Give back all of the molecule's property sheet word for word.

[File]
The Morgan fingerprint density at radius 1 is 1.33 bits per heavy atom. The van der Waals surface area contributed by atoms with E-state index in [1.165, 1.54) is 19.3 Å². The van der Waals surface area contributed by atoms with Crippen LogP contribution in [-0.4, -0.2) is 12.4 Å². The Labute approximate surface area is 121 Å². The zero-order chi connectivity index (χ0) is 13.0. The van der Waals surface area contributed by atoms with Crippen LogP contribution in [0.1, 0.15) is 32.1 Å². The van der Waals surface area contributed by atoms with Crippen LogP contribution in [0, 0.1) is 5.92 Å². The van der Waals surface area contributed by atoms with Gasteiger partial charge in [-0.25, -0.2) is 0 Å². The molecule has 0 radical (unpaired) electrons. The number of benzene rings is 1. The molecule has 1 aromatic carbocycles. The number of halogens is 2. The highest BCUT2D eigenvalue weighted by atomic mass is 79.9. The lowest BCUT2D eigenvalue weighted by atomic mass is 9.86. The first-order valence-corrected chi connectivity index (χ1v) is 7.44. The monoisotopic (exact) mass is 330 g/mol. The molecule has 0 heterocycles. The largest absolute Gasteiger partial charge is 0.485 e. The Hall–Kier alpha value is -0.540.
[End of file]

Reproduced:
The Morgan fingerprint density at radius 1 is 1.33 bits per heavy atom. The van der Waals surface area contributed by atoms with E-state index in [1.165, 1.54) is 19.3 Å². The van der Waals surface area contributed by atoms with Crippen LogP contribution in [-0.4, -0.2) is 12.4 Å². The Labute approximate surface area is 121 Å². The zero-order chi connectivity index (χ0) is 13.0. The van der Waals surface area contributed by atoms with Crippen LogP contribution in [0.1, 0.15) is 32.1 Å². The van der Waals surface area contributed by atoms with Crippen LogP contribution in [0, 0.1) is 5.92 Å². The van der Waals surface area contributed by atoms with Gasteiger partial charge in [-0.25, -0.2) is 0 Å². The molecule has 0 radical (unpaired) electrons. The number of benzene rings is 1. The molecule has 1 aromatic carbocycles. The number of halogens is 2. The highest BCUT2D eigenvalue weighted by atomic mass is 79.9. The lowest BCUT2D eigenvalue weighted by atomic mass is 9.86. The first-order valence-corrected chi connectivity index (χ1v) is 7.44. The monoisotopic (exact) mass is 330 g/mol. The molecule has 0 heterocycles. The largest absolute Gasteiger partial charge is 0.485 e. The Hall–Kier alpha value is -0.540.